Friday, November 30, 2012

HE'S A SYMBOL, AND THE SYMBOL LIVES ON:  Fantastic interview with director Christopher Nolan in Film Comment on the completion of his Batman trilogy. A taste:
With my co-writers David Goyer and my brother [Jonathan Nolan], we decided early on that the greatest villains in movies, the people who most get under our skin, are the people who speak the truth. So with Ra’s Al Ghul, we wanted everything he said to be true in some way. So, he’s looking at the world from a very honest perspective that he truly believes. And we applied the same thing to The Joker and Bane in the third one. Everything they say is sincere. And in terms of their ideology, it’s really about ends justifying means.... I think truly threatening villains are the ones who have a coherent ideology behind what they’re saying. The challenge in applying that to The Joker was to have part of the ideology be anarchic and a lack of ideology in a sense. But it’s a very specific, laid-out lack of ideology, so it becomes, paradoxically, an ideology in itself.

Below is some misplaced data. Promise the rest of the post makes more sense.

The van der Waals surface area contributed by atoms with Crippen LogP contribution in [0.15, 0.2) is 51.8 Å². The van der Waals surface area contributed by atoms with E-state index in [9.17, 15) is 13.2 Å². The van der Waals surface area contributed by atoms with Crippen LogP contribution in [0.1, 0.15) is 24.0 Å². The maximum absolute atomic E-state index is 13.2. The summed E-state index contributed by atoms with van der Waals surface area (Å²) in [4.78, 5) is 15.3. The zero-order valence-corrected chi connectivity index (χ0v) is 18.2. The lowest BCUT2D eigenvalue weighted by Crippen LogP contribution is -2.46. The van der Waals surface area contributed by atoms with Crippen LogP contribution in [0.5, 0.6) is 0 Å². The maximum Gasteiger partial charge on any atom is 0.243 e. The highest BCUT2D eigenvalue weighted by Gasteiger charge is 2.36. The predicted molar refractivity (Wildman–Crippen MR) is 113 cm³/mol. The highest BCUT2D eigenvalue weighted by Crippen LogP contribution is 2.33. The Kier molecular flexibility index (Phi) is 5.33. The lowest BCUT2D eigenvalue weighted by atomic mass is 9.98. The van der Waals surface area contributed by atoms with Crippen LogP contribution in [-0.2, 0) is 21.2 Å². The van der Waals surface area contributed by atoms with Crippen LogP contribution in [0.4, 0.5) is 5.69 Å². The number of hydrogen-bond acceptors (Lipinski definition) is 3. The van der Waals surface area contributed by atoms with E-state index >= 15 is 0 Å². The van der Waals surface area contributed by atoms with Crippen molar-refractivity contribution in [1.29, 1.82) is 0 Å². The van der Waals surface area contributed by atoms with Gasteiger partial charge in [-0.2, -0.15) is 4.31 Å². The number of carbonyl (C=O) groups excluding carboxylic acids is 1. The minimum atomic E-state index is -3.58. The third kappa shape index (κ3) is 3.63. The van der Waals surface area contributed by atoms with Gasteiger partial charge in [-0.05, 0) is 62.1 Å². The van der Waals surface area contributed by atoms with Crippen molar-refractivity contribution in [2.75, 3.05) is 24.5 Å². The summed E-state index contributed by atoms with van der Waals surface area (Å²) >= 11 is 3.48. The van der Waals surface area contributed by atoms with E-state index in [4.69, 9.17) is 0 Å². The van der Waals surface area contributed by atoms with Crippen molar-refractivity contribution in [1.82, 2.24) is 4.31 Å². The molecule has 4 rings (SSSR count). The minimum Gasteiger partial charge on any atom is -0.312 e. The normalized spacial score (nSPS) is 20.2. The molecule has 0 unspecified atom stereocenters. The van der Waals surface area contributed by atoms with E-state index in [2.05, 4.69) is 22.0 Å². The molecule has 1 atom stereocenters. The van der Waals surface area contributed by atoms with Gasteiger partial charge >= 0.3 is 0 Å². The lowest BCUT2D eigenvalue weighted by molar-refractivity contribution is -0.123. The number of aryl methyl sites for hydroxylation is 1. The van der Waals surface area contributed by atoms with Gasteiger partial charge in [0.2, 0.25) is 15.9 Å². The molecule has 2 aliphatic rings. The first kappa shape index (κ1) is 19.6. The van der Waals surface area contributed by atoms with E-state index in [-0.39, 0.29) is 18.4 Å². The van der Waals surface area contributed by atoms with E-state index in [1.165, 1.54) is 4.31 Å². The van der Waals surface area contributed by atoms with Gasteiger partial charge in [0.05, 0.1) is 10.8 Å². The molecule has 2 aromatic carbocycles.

1. It'll be interesting to see if a) the rumors of Joseph Gordon-Levitt playing Batman in Justice League are true and b) if they are, if he's playing Bruce Wayne as Batman or if he's playing Robini John Blake as Batman.

  2. isaac_spaceman6:45 PM

    Gonna get my geek on here and point out that, at least back in the 1978-1982 period when I was reading comic books, Justice League was such an inferior analogue to the Avengers -- such a dumbed-down group of kid-friendly goody-goodies -- that JGL seems more right than Christian Bale in that movie. Justice League was way more Joel Silver Batman-and-Robin than Frank Miller Batman. It was like TNBC in colorful tights. You pretty much have to adopt a different tonal palette for Batman if you're going to fit him in with Superman and Wonder Woman.